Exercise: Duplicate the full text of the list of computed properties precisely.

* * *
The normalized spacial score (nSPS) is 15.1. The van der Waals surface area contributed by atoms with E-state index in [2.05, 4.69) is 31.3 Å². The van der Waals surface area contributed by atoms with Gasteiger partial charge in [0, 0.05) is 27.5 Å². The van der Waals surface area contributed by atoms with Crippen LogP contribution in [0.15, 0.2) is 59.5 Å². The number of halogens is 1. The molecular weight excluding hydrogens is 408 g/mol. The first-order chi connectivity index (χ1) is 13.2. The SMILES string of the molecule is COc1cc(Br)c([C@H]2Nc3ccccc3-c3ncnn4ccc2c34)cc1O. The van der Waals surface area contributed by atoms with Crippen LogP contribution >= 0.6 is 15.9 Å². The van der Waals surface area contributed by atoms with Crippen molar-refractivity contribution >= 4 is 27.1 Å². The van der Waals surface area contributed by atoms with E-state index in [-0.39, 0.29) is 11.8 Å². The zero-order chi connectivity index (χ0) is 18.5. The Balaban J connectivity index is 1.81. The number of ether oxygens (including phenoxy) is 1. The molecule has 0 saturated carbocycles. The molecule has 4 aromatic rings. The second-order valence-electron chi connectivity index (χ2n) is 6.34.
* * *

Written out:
The normalized spacial score (nSPS) is 15.1. The van der Waals surface area contributed by atoms with E-state index in [2.05, 4.69) is 31.3 Å². The van der Waals surface area contributed by atoms with Gasteiger partial charge in [0, 0.05) is 27.5 Å². The van der Waals surface area contributed by atoms with Crippen LogP contribution in [0.15, 0.2) is 59.5 Å². The number of halogens is 1. The molecular weight excluding hydrogens is 408 g/mol. The first-order chi connectivity index (χ1) is 13.2. The SMILES string of the molecule is COc1cc(Br)c([C@H]2Nc3ccccc3-c3ncnn4ccc2c34)cc1O. The van der Waals surface area contributed by atoms with Crippen LogP contribution >= 0.6 is 15.9 Å². The van der Waals surface area contributed by atoms with Crippen molar-refractivity contribution >= 4 is 27.1 Å². The van der Waals surface area contributed by atoms with E-state index in [-0.39, 0.29) is 11.8 Å². The zero-order chi connectivity index (χ0) is 18.5. The Balaban J connectivity index is 1.81. The number of ether oxygens (including phenoxy) is 1. The molecule has 0 saturated carbocycles. The molecule has 4 aromatic rings. The second-order valence-electron chi connectivity index (χ2n) is 6.34.